Apparently, you can’t ask an audience to go full speed for two hours. Maybe that’s not a miscalculation, but when Fury Road stops… wow, it stops COLD! Most egregious is the budding romance that develops on the road between Nux and Capable. Yes, there has to be something emotional at play when one of these characters makes a big sacrifice late in the film, but everything that goes into their little love story seems interminable on screen.
And after the first giant fight scene that sets the tone for Max and Furiosa’s relationship, every other time the War-Rig stops, so does the whole picture.
Still, despite the unevenness of the structure and the mild mishandling of Max, I recommend you see Mad Max: Fury Road. Giant out-of-the-box film-making is always rewarding, even if the result isn’t perfect.
And, if this is a remake of The Road Warrior, then my opinion is that:
- Bigger isn’t always better.
- Bruce Spence flying is a thing of beauty.
- It’s better when Max is the main character.
- And, though we kind of want him to go away nowadays, Mel Gibson was a hell of thing once, huh?
By 1978, Indiana-born ex-TV weatherman David Letterman had moved to Hollywood, become a favorite at The Comedy Store, appeared on The Tonight Show Starring Johnny Carson, and tapped to be a semi-regular guest host of that show on some of Johnny’s many nights off.
If you never saw Letterman in this era, you missed his particular approach to stand-up comedy. As my old, dear friend Dr. Bill once said, as we debated the stand-up comedy of our teenage years, “How can you like Letterman? The whole act is just sarcasm.”
Yep. Bitter as day-old cold coffee, David Letterman’s stand-up act was – in a nutshell – “What is wrong with you people!?!” He did not tell jokes, really. He made cranky observations about the inanity of contemporary life – observations which compelled you to laugh at, possibly, your own stupidity. One of my favorite of his bits, later turned into a full stage piece with Chris Elliott in the earliest days of Late Night With David Letterman, was his observation about the newly-improved taste of Alpo Dog Food.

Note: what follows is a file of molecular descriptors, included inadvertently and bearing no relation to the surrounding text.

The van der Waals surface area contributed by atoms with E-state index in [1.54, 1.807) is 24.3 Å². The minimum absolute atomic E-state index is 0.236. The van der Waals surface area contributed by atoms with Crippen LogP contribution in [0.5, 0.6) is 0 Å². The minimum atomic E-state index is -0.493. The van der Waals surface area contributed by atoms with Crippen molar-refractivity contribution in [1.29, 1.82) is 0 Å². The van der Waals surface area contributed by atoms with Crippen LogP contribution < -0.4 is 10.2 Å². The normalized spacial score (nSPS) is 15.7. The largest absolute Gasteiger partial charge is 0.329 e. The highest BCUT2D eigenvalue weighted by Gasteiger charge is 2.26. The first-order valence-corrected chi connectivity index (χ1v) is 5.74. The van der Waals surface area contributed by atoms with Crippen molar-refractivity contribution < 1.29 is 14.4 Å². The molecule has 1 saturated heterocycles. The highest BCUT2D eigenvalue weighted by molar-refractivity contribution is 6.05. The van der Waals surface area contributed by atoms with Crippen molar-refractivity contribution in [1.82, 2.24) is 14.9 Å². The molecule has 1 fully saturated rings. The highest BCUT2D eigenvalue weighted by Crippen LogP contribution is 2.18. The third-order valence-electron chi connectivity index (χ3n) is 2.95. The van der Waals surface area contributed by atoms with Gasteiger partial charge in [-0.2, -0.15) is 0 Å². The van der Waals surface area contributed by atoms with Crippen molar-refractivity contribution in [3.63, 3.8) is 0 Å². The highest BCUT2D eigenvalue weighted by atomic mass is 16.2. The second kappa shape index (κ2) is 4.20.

“How do they know?!?”
As a 60’s-born child of the vidicon tube, Johnny Carson was one of my first idols. I worshiped at his altar from as far back as I can remember, and all the way up to May of 1992, when he left us. But when Letterman showed up, whether it was on Mike Douglas, The Mary Show (with Michael Keaton), The Starland Vocal Band Show (with Jeff Altman and Phil Procter), or a slew of game shows, I had to watch. His easy exasperation, intolerance of tomfoolery and love of the non-sequitur just totally spoke to me. He was a smart-ass, maybe the smartest one I’d ever seen.
In 1980, someone at NBC lost their minds, and for 90 glorious live shows, Letterman hosted a morning talk show following Today. First running ninety minutes (?!?!), and then trimmed to an hour, The David Letterman Show was daily, snarky anarchy. Featuring Edwin Newman as the on-set newsman, a band, games and prizes (“Winky’s Cow Paste“), and it was a joy to behold. It was also the reason I bought my first VCR in 1980, with money from my first real job, to see it every morning… after I woke up. Just last week, Steve Martin reminisced with Dave on-air about his first appearance on the show, in late September 1980. A still-store frame showed Steve in bed for that interview, as he complained of the early hour. I wasn’t alone, see? And, if memory serves, on the last show, a small fire broke out on set. Letterman’s response was something like, “That’s about right.”